This summer, Thomas Daley, aged 11, from Plymouth, won the under-15 section of the Australian elite junior diving championships. Reporting his success, BBC Devon local news said: "Thomas is already being talked about as a gold medal prospect for the 2012 Olympic Games in London."
In fact, Thomas will receive assistance up to a value of pound;10,000 from the talented athlete scholarship scheme (TASS), one of several "talent identification" projects designed to ensure promising youngsters aren't overlooked. Thomas is the youngest beneficiary of its TASS 2012 scheme.
If you're uneasy at the idea of children carrying the hopes of the nation on their shoulders, join the club. We want our children to succeed, certainly, but don't we want the focus to be on their developmental needs? It is difficult to avoid the conclusion that the primary purpose of "talent identification" schemes is to serve the politically-driven need to hit our national "medal targets" for 2012.
Plymouth sports director Sam Grevett is proud of Thomas, but she ensures that he is carefully coached and mentored, and is properly cautious about looking too far ahead.
"He's very young. There's a lot of growing up to do, and there are possible injuries in the future," she says. "At the moment we just want him to be 11."
Surely, that's as it should be. But take a look at the report of the Australian diving event on the website of Sport England, one of the umbrella bodies handling the funding stream for elite athletes. Its headline reads: "2012 divers dominate elite Australian junior champs."
That label, "2012", is, inevitably, developing a life of its own, but to me it's simply outrageous to add it as a tag to the names of 11 and 12-year-olds. In December last year, for example, at a Sheffield event to promote the "London Bid", 2012-year-olds from a range of Olympic sports were each presented with what Sport England called "a 2012 gift to help fund equipment, training and transport". At the event, Don Stewart, of Yorkshire Forward, said: "Let's hope to see all of them performing at the 2012 Olympics in London."
No pressure there, then.
The whole issue of adult values pressuring young athletes is well aired in a new book, Human Rights in Youth Sport, by Paulo David, secretary of the committee on the rights of the child at the Office of the High Commissioner for Human Rights (OHCHR).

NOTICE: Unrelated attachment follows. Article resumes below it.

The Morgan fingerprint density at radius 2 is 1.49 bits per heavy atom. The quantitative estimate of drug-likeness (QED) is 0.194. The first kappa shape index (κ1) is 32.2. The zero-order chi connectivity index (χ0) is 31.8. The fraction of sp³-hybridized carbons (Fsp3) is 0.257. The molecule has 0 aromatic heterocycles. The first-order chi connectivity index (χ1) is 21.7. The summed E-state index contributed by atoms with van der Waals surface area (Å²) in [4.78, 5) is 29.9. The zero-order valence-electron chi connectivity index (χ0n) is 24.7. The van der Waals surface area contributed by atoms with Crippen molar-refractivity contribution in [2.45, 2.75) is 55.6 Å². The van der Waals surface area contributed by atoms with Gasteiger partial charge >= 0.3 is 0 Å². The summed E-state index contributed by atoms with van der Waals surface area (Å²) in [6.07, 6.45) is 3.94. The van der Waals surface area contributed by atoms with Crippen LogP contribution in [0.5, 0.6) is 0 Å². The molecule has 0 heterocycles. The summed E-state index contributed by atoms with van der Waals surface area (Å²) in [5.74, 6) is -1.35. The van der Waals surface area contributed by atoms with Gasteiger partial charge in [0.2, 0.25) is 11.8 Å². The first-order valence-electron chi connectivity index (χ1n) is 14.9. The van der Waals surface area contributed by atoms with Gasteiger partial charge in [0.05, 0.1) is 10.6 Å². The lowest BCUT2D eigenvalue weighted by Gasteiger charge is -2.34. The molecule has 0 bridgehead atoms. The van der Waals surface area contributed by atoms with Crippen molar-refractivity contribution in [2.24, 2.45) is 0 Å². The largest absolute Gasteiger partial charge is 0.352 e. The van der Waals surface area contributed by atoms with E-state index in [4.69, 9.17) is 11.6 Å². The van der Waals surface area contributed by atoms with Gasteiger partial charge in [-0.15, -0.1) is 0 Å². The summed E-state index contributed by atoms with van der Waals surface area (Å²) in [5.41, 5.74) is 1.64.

"Elite youth sport often claims to respond to the needs and wishes of children," writes David. "Far too often, however, it exists largely to satisfy adults."
It's not just outside observers who are raising questions. Leading flat-water canoeing coach David Train, who has had paddlers in each of the last four Olympics, has fallen out with the administrators of his own sport over talent identification. Never one to mince words, Train calls it "institutionalised emotional abuse of young people" and blames the bureaucratic structure built over the top of the clubs to distribute lottery money.
"The state has moved in with a 'command and control' system," he says.
"It's like East Germany in the 1970s."
These doubts, from thoughtful people who love sport, can only grow. Dr Celia Brackenridge, ex-international lacrosse player, teacher educator and visiting professor in the centre for applied childhood studies at Huddersfield university, is working to ensure that young athletes have a voice in how they're treated.
"In sport, if you talk about participation you mean jumping up and down and getting sweaty," says Dr Brackenridge. "In other walks of life, participation means being involved in decision-making. We still have a very paternalistic approach to young people. We claim to know what's best for them."
Even the best adult athlete can wilt under the pressure of expectations.
They, though, can stand up for themselves. Children, by contrast, are vulnerable to feeling everyone's depending on them to do well. The need now is for everyone - the funding bodies, the national media, the politicians - to leave young athletes under the wing of the coaches, mentors, friends, teachers and family members who know and love them and, above all, can listen to them. Let them develop at a pace dictated by their developmental needs, free to express their own ideas and choices.
Let's all just forget about 2012 and those blessed targets for a bit. In the end they're irrelevant anyway, for if the process is right, the results will come. It's the same in school, but that's another story.
Gerald Haigh is a TES columnist and former headteacher